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From Dino Bones to New and Moving Land Masses: Startling Oregon Coast Facts

Published 01/20/21 at 6:26 PM PDT
By Oregon Coast Beach Connection staff

From Dino Bones to New and Moving Land Masses: Startling Oregon Coast Facts

(Oregon Coast) – Not everything is as it seems along the Oregon coast. There’s a whole lotta shakin’ going on when it comes to the ground and sands we walk upon, and we’re not talking about underwater quakes. The back story of these beaches is a weird one, and the weird stuff keeps happening.

Case in point: what’s really behind the discovery of dinosaur bones on the south coast and what parts of the north coast are as new as 100 years old? It’s all got to do with things moving here in mysterious ways.

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Dino Bones on Southern Oregon Coast. Why are there apparently no dinosaur bones in Oregon? Well, there are a few (like some found in southern Oregon), but it’s a bit more complex than that. There have been a handful discovered on the southern Oregon coast, but it’s believed they didn’t really come from here.

Dr. William Orr and his wife Elizabeth are the preeminent paleontologists of Oregon, and sizable experts on geology as well. Dr. Orr talked to a few years back (Oregon Coast Beach Connection’s sister publication) and revealed some interesting complexities about all this.

First, Oregon’s coastline is way too young to have any dinosaurs. Those big lizards walked the Earth over 70 million years ago. (How Did the Oregon Coast Come to Be - and When?)

“The remainder of the Oregon coast and coast range simply lack rocks sufficiently ancient (older than 65 million years ago) to bear dinosaurs,” Orr said.

The hitch is that the south coast’s formations that are older than 60 million years didn’t form here. Slow movement of tectonic plates and other actions literally moved entire landmasses this way, or chunks of it were parts of various ocean floors over different periods throughout millions and millions of years.

However, Orr said some dino bones have been found decades ago on the south coast around Cape Sebastian by Dave Taylor and his paleontologist team from California. It was part of a duck bill (Hadrosaur).

“Curiously, that creature did not live or die in Oregon. Rocks at that cape dating back over 100 million years are part of a complex geologic package that were shifted northward from a site in the California Great Valley,” Orr said. “Furthermore, all the Klamath area coastal rocks from Cape Blanco south have been transported here by a matrix of faults not unlike the present day San Andreas structure.”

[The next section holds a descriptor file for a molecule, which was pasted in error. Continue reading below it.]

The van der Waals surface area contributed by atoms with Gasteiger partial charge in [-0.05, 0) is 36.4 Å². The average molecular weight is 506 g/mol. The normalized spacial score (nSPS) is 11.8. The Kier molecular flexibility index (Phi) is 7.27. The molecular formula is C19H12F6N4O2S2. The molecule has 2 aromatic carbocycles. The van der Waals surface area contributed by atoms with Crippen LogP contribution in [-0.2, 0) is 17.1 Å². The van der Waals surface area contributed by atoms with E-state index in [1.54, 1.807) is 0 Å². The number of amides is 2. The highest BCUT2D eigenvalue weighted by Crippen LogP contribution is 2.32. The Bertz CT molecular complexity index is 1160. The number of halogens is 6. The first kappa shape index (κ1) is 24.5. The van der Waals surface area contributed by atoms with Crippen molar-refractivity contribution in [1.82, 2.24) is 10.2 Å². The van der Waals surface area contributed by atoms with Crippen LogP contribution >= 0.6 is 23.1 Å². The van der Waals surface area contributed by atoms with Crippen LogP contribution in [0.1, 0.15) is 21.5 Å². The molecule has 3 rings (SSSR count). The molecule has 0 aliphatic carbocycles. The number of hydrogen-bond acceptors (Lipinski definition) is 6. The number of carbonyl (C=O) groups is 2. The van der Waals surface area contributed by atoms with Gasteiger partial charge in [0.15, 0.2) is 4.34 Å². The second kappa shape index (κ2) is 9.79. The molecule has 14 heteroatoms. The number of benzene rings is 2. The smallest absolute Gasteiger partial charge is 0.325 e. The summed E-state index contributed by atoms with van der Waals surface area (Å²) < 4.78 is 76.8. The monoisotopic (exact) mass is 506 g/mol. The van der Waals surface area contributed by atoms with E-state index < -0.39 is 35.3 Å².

Much of Fort Stevens State Park Didn’t Exist Until Recently. Most of those soft sand beaches and much of the forest land of Fort Stevens State Park are a relatively new invention. A good half mile of shoreline was not there when Lewis and Clark came bounding this way in 1805, or even until the 1910s for that matter. Many of the ponds and wetlands you see along the road going to the south Jetty weren't there.

According to Seaside geologist Tom Horning, all this land came about because of the building of the Columbia River jetties, starting in 1890. They changed the way sand was distributed in the currents, causing much of the stuff to naturally shift south and pile up. At that point, things began changing quickly. Within a few years a lot of sand was added to the area, and for quite a while there was 20 feet of new sand dunes being built each year.

Essentially, according to Horning, what’s happened is sand keeps getting shuttled down from the Columbia River. Construction of the jetties really pushed this along, but continuous dredging of the shipping channel also keeps the sediment flowing.

“This ebbtide delta has served as a large sediment reservoir for longshore currents to transport sand north and south to build coastal beaches,” Horning said.

Now, it’s entirely possible this process is slowing or even reversing. Horning said climate change and the resultant stronger storm action is beginning to eat away at this new land mass. -- More Photos Below

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Above: Fort Stevens area

Cape Sebastian, where some dinosaur bones were found (courtesy OPRD)

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